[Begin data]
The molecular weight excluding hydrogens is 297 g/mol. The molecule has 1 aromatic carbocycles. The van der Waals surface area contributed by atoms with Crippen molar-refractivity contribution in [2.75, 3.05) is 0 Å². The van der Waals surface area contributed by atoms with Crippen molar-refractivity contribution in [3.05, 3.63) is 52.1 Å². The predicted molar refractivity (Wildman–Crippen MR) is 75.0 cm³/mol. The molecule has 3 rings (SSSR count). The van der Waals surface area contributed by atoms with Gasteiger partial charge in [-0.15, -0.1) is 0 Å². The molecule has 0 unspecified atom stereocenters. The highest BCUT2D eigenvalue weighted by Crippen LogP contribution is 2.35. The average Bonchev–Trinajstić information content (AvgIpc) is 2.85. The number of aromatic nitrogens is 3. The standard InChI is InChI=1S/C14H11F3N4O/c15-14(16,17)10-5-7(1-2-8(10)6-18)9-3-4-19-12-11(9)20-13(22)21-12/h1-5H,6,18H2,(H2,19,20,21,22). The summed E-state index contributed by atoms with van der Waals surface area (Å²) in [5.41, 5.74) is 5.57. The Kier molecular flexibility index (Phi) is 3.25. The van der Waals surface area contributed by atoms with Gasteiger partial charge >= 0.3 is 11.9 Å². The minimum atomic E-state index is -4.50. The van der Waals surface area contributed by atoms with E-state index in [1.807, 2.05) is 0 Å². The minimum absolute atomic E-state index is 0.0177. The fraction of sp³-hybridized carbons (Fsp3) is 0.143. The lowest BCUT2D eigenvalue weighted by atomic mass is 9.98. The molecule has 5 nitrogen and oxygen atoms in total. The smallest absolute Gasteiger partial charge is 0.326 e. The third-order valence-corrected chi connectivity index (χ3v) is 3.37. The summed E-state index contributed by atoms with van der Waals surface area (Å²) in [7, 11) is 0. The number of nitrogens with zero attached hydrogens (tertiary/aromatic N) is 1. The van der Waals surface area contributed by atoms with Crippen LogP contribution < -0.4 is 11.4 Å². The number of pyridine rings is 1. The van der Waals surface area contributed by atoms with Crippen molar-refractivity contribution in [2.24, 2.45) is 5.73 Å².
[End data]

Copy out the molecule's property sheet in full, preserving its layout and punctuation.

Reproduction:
The molecular weight excluding hydrogens is 297 g/mol. The molecule has 1 aromatic carbocycles. The van der Waals surface area contributed by atoms with Crippen molar-refractivity contribution in [2.75, 3.05) is 0 Å². The van der Waals surface area contributed by atoms with Crippen molar-refractivity contribution in [3.05, 3.63) is 52.1 Å². The predicted molar refractivity (Wildman–Crippen MR) is 75.0 cm³/mol. The molecule has 3 rings (SSSR count). The van der Waals surface area contributed by atoms with Gasteiger partial charge in [-0.15, -0.1) is 0 Å². The molecule has 0 unspecified atom stereocenters. The highest BCUT2D eigenvalue weighted by Crippen LogP contribution is 2.35. The average Bonchev–Trinajstić information content (AvgIpc) is 2.85. The number of aromatic nitrogens is 3. The standard InChI is InChI=1S/C14H11F3N4O/c15-14(16,17)10-5-7(1-2-8(10)6-18)9-3-4-19-12-11(9)20-13(22)21-12/h1-5H,6,18H2,(H2,19,20,21,22). The summed E-state index contributed by atoms with van der Waals surface area (Å²) in [5.41, 5.74) is 5.57. The Kier molecular flexibility index (Phi) is 3.25. The van der Waals surface area contributed by atoms with Gasteiger partial charge >= 0.3 is 11.9 Å². The minimum atomic E-state index is -4.50. The van der Waals surface area contributed by atoms with E-state index in [1.807, 2.05) is 0 Å². The minimum absolute atomic E-state index is 0.0177. The fraction of sp³-hybridized carbons (Fsp3) is 0.143. The lowest BCUT2D eigenvalue weighted by atomic mass is 9.98. The molecule has 5 nitrogen and oxygen atoms in total. The smallest absolute Gasteiger partial charge is 0.326 e. The third-order valence-corrected chi connectivity index (χ3v) is 3.37. The summed E-state index contributed by atoms with van der Waals surface area (Å²) in [7, 11) is 0. The number of nitrogens with zero attached hydrogens (tertiary/aromatic N) is 1. The van der Waals surface area contributed by atoms with Crippen LogP contribution < -0.4 is 11.4 Å². The number of pyridine rings is 1. The van der Waals surface area contributed by atoms with Crippen molar-refractivity contribution in [2.24, 2.45) is 5.73 Å².